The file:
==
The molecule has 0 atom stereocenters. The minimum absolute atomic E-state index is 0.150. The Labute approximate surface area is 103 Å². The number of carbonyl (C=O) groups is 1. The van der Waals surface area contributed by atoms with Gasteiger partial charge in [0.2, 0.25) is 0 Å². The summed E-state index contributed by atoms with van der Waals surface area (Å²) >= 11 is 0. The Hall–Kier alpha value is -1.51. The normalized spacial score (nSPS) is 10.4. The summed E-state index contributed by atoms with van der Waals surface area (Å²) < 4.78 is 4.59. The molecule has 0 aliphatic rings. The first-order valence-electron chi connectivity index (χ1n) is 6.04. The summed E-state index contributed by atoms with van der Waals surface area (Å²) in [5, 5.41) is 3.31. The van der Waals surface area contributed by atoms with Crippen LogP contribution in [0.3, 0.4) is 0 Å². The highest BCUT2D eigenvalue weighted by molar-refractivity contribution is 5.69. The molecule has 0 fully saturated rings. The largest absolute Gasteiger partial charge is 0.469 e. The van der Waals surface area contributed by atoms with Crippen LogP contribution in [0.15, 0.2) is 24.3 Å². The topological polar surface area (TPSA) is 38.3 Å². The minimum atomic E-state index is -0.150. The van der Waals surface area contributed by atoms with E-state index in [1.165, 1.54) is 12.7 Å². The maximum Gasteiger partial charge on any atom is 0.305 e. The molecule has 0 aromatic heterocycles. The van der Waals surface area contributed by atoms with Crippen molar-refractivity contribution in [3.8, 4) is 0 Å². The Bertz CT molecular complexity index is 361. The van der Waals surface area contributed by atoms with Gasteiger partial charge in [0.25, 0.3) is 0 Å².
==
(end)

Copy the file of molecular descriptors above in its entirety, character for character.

The molecule has 0 atom stereocenters. The minimum absolute atomic E-state index is 0.150. The Labute approximate surface area is 103 Å². The number of carbonyl (C=O) groups is 1. The van der Waals surface area contributed by atoms with Gasteiger partial charge in [0.2, 0.25) is 0 Å². The summed E-state index contributed by atoms with van der Waals surface area (Å²) >= 11 is 0. The Hall–Kier alpha value is -1.51. The normalized spacial score (nSPS) is 10.4. The summed E-state index contributed by atoms with van der Waals surface area (Å²) < 4.78 is 4.59. The molecule has 0 aliphatic rings. The first-order valence-electron chi connectivity index (χ1n) is 6.04. The summed E-state index contributed by atoms with van der Waals surface area (Å²) in [5, 5.41) is 3.31. The van der Waals surface area contributed by atoms with Crippen LogP contribution in [0.3, 0.4) is 0 Å². The highest BCUT2D eigenvalue weighted by molar-refractivity contribution is 5.69. The molecule has 0 fully saturated rings. The largest absolute Gasteiger partial charge is 0.469 e. The van der Waals surface area contributed by atoms with Crippen LogP contribution in [0.15, 0.2) is 24.3 Å². The topological polar surface area (TPSA) is 38.3 Å². The minimum atomic E-state index is -0.150. The van der Waals surface area contributed by atoms with E-state index in [1.165, 1.54) is 12.7 Å². The maximum Gasteiger partial charge on any atom is 0.305 e. The molecule has 0 aromatic heterocycles. The van der Waals surface area contributed by atoms with Crippen molar-refractivity contribution in [3.8, 4) is 0 Å². The Bertz CT molecular complexity index is 361. The van der Waals surface area contributed by atoms with Gasteiger partial charge in [0.25, 0.3) is 0 Å².